Maroh 24. — " Busy cleaning arms, drying oar clothes, &o. Felt maoh pleasure at the very cordial manner of the 57th towards oar men. This feeling of the two forces is very pleasing. Had a parade ; inspected arms, and found them in good order. Men are well conducted and correct.

• March 25. — " Embarked my own men and 50 T.M.S. under Captain Penne&ther on board the Sandfly for Parakino. Left town at 2 p.m., but owing to a heavy fresh down the river could not get up that night, and landed at a plaoe near Mr. Bnckthonght's farm. Pitohed tent?, served out rations for the next day, mounted guard, &c, Mr. Buckthought I found to be a first-rate settler ; he did his utmost to make all welcome This day is the anniversary of taking of Eaitake.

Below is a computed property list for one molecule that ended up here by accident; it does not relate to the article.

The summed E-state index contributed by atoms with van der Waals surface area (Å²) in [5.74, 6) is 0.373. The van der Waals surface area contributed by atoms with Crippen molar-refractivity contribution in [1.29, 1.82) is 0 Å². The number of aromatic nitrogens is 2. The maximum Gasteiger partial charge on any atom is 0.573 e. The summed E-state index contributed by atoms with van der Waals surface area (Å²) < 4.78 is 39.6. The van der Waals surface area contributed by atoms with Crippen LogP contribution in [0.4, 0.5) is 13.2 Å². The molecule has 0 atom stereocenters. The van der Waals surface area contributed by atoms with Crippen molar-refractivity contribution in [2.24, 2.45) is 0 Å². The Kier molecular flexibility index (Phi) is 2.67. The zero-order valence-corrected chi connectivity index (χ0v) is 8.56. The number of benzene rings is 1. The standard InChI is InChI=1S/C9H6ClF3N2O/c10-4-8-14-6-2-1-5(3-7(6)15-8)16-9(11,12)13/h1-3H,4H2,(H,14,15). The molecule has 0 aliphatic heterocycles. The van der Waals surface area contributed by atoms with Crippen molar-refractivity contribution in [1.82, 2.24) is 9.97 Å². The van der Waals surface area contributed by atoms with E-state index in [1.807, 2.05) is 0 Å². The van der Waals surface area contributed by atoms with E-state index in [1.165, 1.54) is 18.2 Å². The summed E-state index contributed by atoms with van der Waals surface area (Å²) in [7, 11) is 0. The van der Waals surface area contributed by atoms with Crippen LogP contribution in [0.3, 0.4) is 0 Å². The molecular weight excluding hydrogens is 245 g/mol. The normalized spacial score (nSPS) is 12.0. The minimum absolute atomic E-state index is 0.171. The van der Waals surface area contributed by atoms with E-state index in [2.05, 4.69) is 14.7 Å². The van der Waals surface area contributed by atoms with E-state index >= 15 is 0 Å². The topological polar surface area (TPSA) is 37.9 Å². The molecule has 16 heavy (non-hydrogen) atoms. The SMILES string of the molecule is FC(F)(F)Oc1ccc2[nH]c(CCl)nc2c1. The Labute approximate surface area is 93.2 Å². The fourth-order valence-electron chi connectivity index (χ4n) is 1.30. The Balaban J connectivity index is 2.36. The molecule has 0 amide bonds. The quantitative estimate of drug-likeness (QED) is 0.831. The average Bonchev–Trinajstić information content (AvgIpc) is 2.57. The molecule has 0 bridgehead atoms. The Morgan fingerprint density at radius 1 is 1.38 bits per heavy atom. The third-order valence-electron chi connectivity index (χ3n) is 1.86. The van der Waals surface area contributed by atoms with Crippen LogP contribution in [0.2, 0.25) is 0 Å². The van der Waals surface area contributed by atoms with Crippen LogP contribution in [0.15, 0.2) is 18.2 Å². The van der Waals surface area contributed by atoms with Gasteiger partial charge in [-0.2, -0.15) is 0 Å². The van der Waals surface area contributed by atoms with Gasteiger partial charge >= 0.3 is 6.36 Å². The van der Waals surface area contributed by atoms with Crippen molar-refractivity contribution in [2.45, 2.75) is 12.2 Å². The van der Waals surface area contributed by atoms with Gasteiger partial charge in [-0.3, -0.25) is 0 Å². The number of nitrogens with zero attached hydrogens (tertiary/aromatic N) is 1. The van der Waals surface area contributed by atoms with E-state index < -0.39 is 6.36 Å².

March 26. — At 7 a.m. struck tents, packed baggage, loaded canoes with stores, Ac., and in light marching order (guided by two friendly natives) started overland for Parakino. Went some five or six miles np a valley, crossing a river about knee-deep six times, and then began to ascend a mountain about three miles of a very -steep road — so difficult iv many oases, that the only means of progress was by grasping the fern and tutu. To make matters worse the rain begam to come down in torrents and continued without intermission until we reached Parikino at about 4 p.m. Having arrived at our destination safe, we were informed for our comfort no baggage had arrived, and were told that owing to a freshet down the river we should not have it up till next day. At this post we found Major Eookes, Lieutenants Powell and Broughton and Dr. Gibson who did all in their power to make all hands comfortable? ' The phrophecy respecting the baggage turned out false, for at. 5.80 p.m. the canoes arrived and although the rain continued to descend our men discharged the stores and pitched the tents. The ground, however, was all worked np into mud and no dry fern could be got. The men consequently preferred sitting up all night. Their conduct throughout was highly creditable.